The VIF Network has announced the Together for Women's Safety march, which will take place on October 23 in Bucharest, Cluj, Brasov, Timisoara, Sibiu, Iasi, Giurgiu, Mizil, and Valea Seacă. The event aims to draw attention to the problem of violence against women in Romania.

Under the slogan We're fed up with empty words, we want social services!, the NGOs are calling on the Romanian authorities to fund social assistance services for victims of gender-based violence and to allocate public funds for education, training, and awareness-raising programs (mandatory under Law 217/2003).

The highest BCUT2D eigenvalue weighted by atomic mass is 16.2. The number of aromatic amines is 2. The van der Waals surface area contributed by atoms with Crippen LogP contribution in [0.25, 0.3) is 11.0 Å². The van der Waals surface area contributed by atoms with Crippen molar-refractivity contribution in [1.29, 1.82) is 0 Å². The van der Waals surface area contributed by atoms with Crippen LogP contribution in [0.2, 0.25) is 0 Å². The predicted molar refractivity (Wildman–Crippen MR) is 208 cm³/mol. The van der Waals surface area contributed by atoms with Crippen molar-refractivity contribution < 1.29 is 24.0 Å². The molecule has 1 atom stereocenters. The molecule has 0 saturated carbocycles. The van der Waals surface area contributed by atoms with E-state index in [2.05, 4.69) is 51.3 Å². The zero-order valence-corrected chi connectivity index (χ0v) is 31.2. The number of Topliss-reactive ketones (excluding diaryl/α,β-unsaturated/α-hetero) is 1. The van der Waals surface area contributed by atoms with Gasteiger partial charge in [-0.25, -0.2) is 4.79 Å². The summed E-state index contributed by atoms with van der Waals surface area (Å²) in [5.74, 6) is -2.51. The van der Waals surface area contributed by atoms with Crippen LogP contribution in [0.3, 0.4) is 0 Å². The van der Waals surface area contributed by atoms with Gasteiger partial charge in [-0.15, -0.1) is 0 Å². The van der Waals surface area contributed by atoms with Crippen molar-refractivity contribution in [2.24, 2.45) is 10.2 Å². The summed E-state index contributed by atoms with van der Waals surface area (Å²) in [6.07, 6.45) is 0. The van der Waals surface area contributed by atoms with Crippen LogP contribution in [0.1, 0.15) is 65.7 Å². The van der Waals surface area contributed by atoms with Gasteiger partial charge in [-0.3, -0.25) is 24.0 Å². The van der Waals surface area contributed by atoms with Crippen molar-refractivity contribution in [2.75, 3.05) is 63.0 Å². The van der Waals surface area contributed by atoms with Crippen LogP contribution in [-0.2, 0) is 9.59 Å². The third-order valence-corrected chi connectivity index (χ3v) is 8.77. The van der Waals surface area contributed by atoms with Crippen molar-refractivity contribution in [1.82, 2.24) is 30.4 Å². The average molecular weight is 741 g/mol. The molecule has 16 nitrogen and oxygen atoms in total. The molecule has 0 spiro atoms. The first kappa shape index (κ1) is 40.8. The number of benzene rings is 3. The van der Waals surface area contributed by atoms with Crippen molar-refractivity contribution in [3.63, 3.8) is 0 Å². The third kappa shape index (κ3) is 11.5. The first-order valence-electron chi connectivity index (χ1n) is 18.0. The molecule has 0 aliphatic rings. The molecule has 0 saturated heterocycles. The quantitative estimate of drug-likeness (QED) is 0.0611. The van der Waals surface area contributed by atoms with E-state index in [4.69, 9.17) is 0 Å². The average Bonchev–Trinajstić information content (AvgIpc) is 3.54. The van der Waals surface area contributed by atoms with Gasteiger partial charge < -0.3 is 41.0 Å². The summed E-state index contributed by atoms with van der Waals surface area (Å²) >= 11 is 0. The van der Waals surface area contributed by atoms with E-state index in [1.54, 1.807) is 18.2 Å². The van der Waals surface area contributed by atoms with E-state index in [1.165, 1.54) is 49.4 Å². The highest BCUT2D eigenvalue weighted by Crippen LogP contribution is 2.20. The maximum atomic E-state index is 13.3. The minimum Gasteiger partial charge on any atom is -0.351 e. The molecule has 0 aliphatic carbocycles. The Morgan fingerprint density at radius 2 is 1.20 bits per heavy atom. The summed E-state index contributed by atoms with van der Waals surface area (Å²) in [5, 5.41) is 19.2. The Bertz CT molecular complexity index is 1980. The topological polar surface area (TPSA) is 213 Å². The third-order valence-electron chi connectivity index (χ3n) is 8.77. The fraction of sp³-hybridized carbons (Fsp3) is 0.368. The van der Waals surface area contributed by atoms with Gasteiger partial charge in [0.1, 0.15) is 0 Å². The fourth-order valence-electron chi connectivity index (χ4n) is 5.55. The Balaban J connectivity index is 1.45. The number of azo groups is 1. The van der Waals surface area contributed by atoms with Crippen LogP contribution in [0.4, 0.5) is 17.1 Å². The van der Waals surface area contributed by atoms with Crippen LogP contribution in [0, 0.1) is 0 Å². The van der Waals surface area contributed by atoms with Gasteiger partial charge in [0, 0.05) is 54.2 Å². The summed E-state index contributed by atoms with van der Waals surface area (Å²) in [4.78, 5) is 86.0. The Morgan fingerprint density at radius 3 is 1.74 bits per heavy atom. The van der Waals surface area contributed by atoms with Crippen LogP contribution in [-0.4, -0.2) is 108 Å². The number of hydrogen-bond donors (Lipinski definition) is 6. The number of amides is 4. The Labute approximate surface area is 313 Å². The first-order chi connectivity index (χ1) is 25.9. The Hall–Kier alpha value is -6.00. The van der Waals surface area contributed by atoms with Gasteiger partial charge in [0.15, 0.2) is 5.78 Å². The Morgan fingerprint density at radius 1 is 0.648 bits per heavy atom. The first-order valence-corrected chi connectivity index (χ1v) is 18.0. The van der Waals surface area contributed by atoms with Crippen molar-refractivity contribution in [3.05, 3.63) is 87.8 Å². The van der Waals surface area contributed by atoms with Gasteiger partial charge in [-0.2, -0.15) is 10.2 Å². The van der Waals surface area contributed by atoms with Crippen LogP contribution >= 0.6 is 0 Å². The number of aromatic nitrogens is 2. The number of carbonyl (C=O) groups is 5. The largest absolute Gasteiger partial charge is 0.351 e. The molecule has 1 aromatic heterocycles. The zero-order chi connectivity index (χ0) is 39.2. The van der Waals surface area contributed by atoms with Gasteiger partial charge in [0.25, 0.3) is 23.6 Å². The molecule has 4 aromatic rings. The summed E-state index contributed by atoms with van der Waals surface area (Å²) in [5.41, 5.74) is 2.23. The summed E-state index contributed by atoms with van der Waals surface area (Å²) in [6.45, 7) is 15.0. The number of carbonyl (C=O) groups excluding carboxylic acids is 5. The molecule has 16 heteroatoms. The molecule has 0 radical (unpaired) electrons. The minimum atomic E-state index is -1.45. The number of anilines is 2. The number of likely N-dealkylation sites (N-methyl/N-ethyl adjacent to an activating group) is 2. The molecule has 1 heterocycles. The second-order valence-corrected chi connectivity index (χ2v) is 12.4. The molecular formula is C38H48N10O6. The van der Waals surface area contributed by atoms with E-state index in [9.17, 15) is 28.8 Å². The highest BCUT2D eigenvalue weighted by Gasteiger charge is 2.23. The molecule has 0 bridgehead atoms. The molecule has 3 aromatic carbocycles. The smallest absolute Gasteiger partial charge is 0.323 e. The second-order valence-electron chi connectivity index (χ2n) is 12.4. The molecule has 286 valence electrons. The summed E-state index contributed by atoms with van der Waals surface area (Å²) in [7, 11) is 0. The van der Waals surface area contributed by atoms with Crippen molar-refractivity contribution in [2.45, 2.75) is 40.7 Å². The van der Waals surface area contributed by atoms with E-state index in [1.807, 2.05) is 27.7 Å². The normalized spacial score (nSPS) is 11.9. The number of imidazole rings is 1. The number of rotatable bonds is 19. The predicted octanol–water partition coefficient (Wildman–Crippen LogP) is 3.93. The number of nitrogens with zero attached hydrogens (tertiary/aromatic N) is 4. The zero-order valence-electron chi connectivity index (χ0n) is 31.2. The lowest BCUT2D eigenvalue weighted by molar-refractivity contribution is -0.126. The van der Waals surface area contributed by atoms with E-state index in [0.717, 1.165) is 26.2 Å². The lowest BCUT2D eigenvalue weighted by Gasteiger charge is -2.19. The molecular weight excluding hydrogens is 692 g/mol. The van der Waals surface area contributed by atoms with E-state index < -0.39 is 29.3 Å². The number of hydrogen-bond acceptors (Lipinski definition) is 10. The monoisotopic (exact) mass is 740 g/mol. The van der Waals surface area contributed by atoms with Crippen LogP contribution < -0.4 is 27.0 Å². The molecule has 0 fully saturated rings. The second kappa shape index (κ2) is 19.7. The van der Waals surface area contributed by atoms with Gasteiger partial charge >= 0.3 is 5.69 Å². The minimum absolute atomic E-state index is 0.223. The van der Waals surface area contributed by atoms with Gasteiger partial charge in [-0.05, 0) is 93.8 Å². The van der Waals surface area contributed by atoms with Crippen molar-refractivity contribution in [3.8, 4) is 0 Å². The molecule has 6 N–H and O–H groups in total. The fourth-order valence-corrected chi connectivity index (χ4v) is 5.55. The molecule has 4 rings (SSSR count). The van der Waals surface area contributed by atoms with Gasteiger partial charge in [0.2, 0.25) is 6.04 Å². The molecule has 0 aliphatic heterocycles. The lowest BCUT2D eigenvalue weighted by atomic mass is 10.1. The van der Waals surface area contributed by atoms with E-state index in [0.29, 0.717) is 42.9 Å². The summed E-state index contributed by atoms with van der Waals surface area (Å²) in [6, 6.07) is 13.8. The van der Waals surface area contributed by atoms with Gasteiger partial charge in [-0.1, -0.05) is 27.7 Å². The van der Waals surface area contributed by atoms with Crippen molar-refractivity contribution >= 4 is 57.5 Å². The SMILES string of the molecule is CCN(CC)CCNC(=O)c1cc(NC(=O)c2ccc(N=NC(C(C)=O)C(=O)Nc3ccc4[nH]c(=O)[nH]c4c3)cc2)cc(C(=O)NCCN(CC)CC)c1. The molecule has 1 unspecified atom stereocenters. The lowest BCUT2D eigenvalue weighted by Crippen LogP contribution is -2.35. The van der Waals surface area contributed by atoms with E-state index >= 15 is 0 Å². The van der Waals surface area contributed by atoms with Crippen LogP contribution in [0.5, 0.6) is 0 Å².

Currently, the NGOs consider that victims of domestic and sexual violence do not have enough protection from the state. Specialized social services for victims of gender-based violence are underfunded at both the local and central levels and are not sufficiently prepared to meet victims' needs.

The release states that victims of domestic violence are often left to suffer due to a lack of specialized centers. While every county urgently needs at least one specialized intervention center for victims of sexual violence, at present not even the 10 centers promised on paper are functioning properly.

Where these centers do exist, girls and women are ridiculed or even doubly traumatized by some staff. Lack of training programs, as well as misogynistic, racist, homophobic, or classist mentalities, contribute to the isolation of victims and their return to abusive relationships.